No dice. Nope. Not gonna happen. Here's why.
The mountain's trailhead wasn't hard to find. I took a fairly direct route from my neighborhood to the main road behind it. I crossed the main road, turned right on instinct, and found an access road breaking left and uphill. Guessing that this road would take me up the mountain, I followed it into a scrub-brush-y neighborhood—the mountain's slope to my right, the scrub to my left. Some dogs barked at me as I neared their ramshackle dwelling; a couple puppies, unleashed, ran over to me, tails wagging. I did what I normally do when I find myself on an unknown dog's territory: I avoided eye contact and kept walking (this is what kept me from getting mauled during a three-day Fribourg-to-Thun trek in Switzerland, a land in which the farm dogs are huge).
A random glance to my right, uphill, showed me a path that led to a shadowy set of stairs (you'll see the photo below). This was the trailhead proper. I left the road, went up the path, climbed the steps while the puppies' yapping receded behind me, and suddenly found myself on holy ground:
The above picture is of a sanso, or mountain gravesite. Each site has a family attached to it, and family members come out at special times of the year to bow to the graves and tend the area. I felt deeply guilty, as though I were trespassing, but not guilty enough to resist taking a naughtily surreptitious picture. If the dead were offended, they didn't say.
The trail was overgrown and covered with leaves; the cold air kept the ground hard, though, so even a heavy guy like me could find some traction as I worked my way upward. Some parts of the trail became steep, and I regretted not having brought along a walking stick. I puffed my way to what I initially thought was the mountain's summit, but when I looked to my right, I saw that the trail continued on to another rise that was even higher than the ground I was on. Korean mountains are often tricky that way: you think you've reached the top, but no: there's another, higher peak along the crest ahead of you.
What was remarkable was how empty the place was. Perhaps there would have been people had this been a different time of year, but today, in the bleakness of winter, there was no one at all, nothing to accompany me but the occasional halfhearted gust of wind. So I followed the lonely trail upward to what was definitely the summit this time, and as I noted the sun's position in the sky, I debated whether to turn back or continue on. Curiosity won out, and I decided to continue on.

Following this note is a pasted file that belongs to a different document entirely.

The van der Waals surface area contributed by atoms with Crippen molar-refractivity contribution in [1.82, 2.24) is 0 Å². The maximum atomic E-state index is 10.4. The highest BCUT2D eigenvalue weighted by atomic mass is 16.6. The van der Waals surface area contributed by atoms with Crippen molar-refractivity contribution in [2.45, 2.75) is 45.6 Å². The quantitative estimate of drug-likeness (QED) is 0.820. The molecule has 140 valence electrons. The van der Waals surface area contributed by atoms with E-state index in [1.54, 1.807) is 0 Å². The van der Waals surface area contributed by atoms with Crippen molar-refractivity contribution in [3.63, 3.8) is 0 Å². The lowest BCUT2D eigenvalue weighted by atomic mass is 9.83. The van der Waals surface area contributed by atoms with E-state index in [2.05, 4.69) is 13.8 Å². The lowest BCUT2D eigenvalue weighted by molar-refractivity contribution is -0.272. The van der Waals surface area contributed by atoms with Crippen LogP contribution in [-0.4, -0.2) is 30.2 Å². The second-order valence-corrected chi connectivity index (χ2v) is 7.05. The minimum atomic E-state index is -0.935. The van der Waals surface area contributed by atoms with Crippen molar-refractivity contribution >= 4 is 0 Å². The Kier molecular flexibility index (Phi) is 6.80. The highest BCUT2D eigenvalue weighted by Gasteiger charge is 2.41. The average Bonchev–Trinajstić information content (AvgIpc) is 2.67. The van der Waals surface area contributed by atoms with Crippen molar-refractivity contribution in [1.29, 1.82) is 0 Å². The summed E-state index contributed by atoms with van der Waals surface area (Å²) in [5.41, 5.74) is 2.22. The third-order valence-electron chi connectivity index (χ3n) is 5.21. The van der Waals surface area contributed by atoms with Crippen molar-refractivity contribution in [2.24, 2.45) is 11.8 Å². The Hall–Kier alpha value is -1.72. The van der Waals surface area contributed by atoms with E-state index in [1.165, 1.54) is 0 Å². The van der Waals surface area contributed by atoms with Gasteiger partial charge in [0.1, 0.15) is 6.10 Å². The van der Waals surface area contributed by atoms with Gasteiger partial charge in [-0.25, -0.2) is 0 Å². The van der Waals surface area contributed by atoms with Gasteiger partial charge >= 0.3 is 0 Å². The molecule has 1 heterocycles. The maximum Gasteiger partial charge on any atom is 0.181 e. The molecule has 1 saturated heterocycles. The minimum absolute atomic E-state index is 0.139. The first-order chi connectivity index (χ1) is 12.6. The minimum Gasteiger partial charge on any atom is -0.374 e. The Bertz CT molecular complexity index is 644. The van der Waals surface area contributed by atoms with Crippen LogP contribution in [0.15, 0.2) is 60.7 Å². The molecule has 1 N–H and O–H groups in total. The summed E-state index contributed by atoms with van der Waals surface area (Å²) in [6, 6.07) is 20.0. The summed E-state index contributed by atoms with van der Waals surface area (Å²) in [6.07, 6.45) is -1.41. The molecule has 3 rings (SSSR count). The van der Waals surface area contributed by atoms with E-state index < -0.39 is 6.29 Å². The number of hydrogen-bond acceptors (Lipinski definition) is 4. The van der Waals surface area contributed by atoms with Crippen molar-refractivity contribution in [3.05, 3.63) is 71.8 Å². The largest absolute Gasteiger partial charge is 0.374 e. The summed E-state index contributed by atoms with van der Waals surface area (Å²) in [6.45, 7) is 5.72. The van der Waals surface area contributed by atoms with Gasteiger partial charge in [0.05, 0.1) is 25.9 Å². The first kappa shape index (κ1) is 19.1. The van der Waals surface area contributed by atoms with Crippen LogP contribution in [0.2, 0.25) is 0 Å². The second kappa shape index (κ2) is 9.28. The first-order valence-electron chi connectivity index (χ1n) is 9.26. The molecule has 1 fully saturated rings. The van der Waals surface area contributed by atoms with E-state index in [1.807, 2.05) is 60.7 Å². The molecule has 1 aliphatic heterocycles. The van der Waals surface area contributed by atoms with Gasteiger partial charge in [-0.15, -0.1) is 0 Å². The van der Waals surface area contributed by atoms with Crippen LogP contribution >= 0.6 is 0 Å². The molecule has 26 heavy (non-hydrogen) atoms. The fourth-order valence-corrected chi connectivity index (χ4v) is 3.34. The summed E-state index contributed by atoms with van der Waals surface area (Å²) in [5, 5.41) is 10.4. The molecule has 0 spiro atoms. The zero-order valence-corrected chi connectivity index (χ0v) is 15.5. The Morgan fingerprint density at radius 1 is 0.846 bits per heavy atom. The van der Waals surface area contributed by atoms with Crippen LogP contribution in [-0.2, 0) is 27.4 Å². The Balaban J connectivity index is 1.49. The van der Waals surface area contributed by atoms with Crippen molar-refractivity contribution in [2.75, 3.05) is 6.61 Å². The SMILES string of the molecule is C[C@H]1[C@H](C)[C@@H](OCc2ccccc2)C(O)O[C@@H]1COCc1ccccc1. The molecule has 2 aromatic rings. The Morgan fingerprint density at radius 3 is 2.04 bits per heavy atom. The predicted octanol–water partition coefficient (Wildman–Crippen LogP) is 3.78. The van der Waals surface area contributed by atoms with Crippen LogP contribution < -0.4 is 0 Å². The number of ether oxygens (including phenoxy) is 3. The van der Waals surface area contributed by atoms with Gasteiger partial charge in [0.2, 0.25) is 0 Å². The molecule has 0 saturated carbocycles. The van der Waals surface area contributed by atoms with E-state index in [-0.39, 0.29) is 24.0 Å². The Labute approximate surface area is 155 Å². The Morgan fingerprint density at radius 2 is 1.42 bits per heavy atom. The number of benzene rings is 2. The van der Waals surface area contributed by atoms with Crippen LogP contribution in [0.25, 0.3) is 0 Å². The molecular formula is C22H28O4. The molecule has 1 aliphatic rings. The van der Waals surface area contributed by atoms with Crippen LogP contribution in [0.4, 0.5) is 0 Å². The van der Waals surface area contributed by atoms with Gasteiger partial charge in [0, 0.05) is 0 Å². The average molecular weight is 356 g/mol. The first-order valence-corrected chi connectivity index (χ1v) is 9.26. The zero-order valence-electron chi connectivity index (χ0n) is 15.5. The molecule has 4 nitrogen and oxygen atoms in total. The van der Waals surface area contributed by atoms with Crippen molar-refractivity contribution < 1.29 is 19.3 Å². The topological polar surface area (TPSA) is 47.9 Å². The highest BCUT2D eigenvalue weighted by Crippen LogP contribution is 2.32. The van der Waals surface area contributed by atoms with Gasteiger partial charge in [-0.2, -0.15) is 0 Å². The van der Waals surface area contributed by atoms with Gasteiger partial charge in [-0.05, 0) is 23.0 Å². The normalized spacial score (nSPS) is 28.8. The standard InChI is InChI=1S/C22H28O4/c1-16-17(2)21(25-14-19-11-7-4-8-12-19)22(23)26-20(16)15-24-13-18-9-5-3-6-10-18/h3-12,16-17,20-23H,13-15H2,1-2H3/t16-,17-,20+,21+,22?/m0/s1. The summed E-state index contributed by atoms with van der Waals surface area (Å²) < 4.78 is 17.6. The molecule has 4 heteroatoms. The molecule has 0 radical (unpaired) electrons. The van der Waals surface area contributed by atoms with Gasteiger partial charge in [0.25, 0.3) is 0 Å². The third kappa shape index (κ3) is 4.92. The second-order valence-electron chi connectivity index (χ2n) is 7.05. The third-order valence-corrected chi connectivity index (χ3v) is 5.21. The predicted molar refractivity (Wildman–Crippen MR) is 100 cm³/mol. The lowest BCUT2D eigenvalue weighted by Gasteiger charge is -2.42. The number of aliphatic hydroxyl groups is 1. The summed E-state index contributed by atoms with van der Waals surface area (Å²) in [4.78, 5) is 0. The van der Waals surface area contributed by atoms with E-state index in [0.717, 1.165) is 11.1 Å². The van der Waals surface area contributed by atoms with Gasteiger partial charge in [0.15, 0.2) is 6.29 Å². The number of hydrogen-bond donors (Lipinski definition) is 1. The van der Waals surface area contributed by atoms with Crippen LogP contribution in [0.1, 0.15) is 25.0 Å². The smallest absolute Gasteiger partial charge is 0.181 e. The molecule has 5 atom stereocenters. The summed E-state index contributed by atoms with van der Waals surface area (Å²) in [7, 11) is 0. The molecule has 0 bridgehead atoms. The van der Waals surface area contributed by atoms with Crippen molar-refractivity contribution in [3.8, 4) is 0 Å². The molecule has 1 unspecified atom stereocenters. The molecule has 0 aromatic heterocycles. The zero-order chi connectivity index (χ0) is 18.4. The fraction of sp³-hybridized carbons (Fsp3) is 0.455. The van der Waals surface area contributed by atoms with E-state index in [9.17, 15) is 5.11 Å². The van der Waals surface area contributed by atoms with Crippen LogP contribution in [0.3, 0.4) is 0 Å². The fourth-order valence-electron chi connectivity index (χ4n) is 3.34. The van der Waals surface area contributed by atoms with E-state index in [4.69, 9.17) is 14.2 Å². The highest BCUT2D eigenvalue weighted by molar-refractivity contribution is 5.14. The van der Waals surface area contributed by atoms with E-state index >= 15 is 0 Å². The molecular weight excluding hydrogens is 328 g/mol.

That proved to be a mistake.
Cold weather tends to make me want to shit. I'm not sure why; I talked this over with another friend of mine, who confessed that cold weather made him want to piss for some reason. I don't know what it is about the cold, but if I feel cold, my bowels start to squirm. Add to that the fact that I was exerting myself by climbing this small mountain, and I could sense something beginning to build up inside me. This will be relevant later in the story.
The trail went downhill after the summit: where else could it go, after all, right? From the humble mountaintop, I found myself wending downward and leftward until I reached an imposing metal chain-link, razor-wire fence, behind which was a building. I recognized the building because I'd seen it from a distance, back when I had been in my neighborhood. Up close, I saw it had signs on it saying "Yuk Gun," i.e., Army (pronounce the "u" as "ooh" in both syllables). The fence was to my right, but the path I was following was just outside of the fence, so I assumed I was outside of the base's grounds and thus wasn't trespassing. I followed the path as it hugged the fenceline, but at one point, the path suddenly opened into a deep ditch in front of me. I could have hopped into the ditch and struggled up the other side, but I saw a different way to cross this obstacle: to my right, the fence sat upon a concrete wall, and the wall had a skinny, three-inch ledge projecting out from it. If I could grab the fence and keep my toes on the ledge, I could shuffle over and across the ditch unscathed.
The only question was whether the fence was electrified.
I'm nothing if not careless of my own life, so I eventually ended up touching the fence tentatively, then grabbing it in earnest like ill-fated Timmy in "Jurassic Park." Nothing. No current at all. (I hadn't heard any telltale humming, either, which would have been the first big hint of true danger.) So I took hold of the chain links, placed my toes on that concrete ledge, and shuffled ten feet across that ditch. The path picked up right there, and I continued walking as if I'd encountered no obstacles at all.
Eventually, the path began to edge right. It was still hugging the fence, but I noticed that the fence was about to end, and an access road leading up to a gate in the fence had become visible. My scruffy little trail led rightward and upward until it met that access road, which caused me to breathe a sigh of relief: I hadn't wanted to keep scurrying, like a criminal, around the base's perimeter, forever unsure of whether I was trespassing. The appearance of the access road, along with the way the fence angled away at ninety degrees to the right to form the gate, convinced me that I was technically on public ground. I walked onto the access road and turned around to look as the base's gate, closed off by that fence. I reached into my coat's pocket to pull out my cell-phone camera... then a voice in my head whispered that that might be a very, very bad idea. Photographing a military facility could be dangerous.
So I turned back around and continued downhill, now walking on a concrete access road. As I walked along, I passed some signs. Here they are:
The above sign's MOPP (with the attendant Korean translation) stands for "Mission-oriented Protective Posture." I looked it up. By contrast, the sign below was puzzling. If I'm translating it right, it says something like "Tips in case of enemy nuclear attack." But it doesn't list any actual tips. As I stared at the sign, I kept expecting to see small print somewhere—some clue as to what to do in case of nuclear attack. But there was nothing—no supplementary information. It didn't occur to me, at the time, that this might not be the sort of sign that the general public is supposed to see, but you can bet your ass I thought about that afterward.